KEVIN HARVICK – 2018 Talladega II Race Advance

Kevin Harvick, driver of the No. 4 Jimmy John’s Ford Fusion for Stewart-Haas Racing (SHR), heads to Talladega (Ala.) Superspeedway for Sunday’s 500 Monster Energy NASCAR Cup Series race with breathing room in the point standings to make a calculated risk and go for the win.

Harvick kicked off the Round of 12 of this year’s Cup Series playoffs on “The Monster Mile” at Dover (Del.) International Speedway last weekend with a dominant performance that included two stage wins, 286 laps led, and the points lead after his sixth-place finish.

The No. 4 Jimmy John’s team now has a 68-point lead for the final transfer position to the next round with two races remaining in the Round of 12. The most points a driver can score in a single race is 60, which means Harvick has breathing room to go for stage wins and the race win this weekend.

The 2014 NASCAR Cup Series champion’s lone Cup Series win at Talladega came in April 2010, when he started fourth and beat runner-up Jamie McMurray by .011 of a second – one of the closest finishes in series history.

While Harvick has just one win at Talladega, it has also proven to be a challenge for the team in recent years. He has scored one top-five finish, five top-10s and led 58 laps in his last nine races there since joining SHR.

The good news for Harvick and the No. 4 team is that their most recent trip to the 2.66-mile superspeedway last April was their most successful as a group. The team scored the Busch Pole Award with a lap of 49.247 seconds at 194.448 mph, led 12 laps and finished fourth.

In addition to his solid performance at Talladega in April, Harvick and the No. 4 team continue to be the class of the field during the 2018 NASCAR Cup Series campaign, leading the series with seven wins, 20 top-five finishes, 25 top-10s, and 1,560 laps led. They also rank second with an 8.6 average finish and are tied for third with three Busch Pole Awards.

A win at Talladega would mean he automatically qualifies for the Round of 8, but additional stage wins and race wins mean extra playoff points as he progresses through the playoffs. In addition to his strong performance at Talladega in April, Harvick also performed well at Kansas Speedway in Kansas City earlier this year, the site of next week’s final race in the Round of 12, when he won from the Busch Pole position and led 79 laps.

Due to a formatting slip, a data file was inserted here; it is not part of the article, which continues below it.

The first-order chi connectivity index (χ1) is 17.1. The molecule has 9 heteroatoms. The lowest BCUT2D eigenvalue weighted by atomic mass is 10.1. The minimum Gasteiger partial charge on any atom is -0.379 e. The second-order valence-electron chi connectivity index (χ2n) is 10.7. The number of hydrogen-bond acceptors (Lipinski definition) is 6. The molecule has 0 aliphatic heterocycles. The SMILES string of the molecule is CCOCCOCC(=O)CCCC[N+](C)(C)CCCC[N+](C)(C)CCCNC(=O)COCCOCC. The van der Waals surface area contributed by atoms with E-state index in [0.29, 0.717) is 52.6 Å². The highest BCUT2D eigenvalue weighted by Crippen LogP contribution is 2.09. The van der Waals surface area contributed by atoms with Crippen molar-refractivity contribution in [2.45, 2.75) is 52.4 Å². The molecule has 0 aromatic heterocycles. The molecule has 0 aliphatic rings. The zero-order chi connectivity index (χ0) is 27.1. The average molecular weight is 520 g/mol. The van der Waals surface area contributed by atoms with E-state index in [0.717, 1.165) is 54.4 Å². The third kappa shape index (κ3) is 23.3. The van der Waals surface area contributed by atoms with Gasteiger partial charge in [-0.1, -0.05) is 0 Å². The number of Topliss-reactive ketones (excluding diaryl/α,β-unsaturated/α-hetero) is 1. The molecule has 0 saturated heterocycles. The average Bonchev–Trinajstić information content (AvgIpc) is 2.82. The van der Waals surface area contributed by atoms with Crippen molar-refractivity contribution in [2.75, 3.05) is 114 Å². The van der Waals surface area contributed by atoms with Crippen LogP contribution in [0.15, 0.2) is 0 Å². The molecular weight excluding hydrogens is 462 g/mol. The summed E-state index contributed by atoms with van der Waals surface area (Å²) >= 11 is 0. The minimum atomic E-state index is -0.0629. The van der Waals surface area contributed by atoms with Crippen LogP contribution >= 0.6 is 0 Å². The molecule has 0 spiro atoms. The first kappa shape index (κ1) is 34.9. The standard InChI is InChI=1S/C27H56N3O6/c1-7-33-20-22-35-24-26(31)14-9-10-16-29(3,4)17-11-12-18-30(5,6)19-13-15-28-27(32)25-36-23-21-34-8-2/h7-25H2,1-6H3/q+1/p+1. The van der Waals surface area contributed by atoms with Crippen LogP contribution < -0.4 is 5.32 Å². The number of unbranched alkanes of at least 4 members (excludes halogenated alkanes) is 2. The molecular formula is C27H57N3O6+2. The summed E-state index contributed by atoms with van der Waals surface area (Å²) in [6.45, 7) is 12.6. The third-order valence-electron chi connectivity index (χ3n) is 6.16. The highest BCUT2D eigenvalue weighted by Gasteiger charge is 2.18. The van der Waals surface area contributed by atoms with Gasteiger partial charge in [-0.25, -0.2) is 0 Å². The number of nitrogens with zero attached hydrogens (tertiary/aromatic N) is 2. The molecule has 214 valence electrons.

For the No. 4 team, the focus this weekend is on starting up front, leading laps, winning stages and winning the race – but the big-picture goal remains advancing to the next round of the Cup Series playoffs and winning a second championship. The quickest way to reach that goal is to win this weekend at Talladega.


KEVIN HARVICK, Driver of the No. 4 Jimmy John’s Ford Fusion for Stewart-Haas Racing:


What do you need to do at Talladega to beat the Penske cars there?

“I don’t know why they’re good other than we get to experience a lot of the same things with a fast car and the effort that Doug Yates and his team put in from an engine standpoint. Obviously, Brad (Keselowski) and Joey (Logano) have done really well there over the last couple of years and executing with the equipment and the things that they’ve had to put themselves in victory lane. They’ve definitely capitalized on what I would consider the best cars at superspeedways, and those would be the Fords.”

Describe the intensity of restrictor-plate racing?

“Plate racing is something you have to be aggressive at just for the fact that, if you’re not aggressive, it always seems like you are not going to be where you need to be. Nine times out of 10, I believe, the aggressor is going to be the guy who comes out on the good side of things just for the fact that you’re making things happen and you’re not waiting for something else to happen. When you wait for something else to happen, that’s usually when you get in trouble because it’s usually someone else’s mess. You can still get in trouble if you’re aggressive but, it seems like, with this rules package and the way things are, it’s best to stay aggressive and try to stay up front.”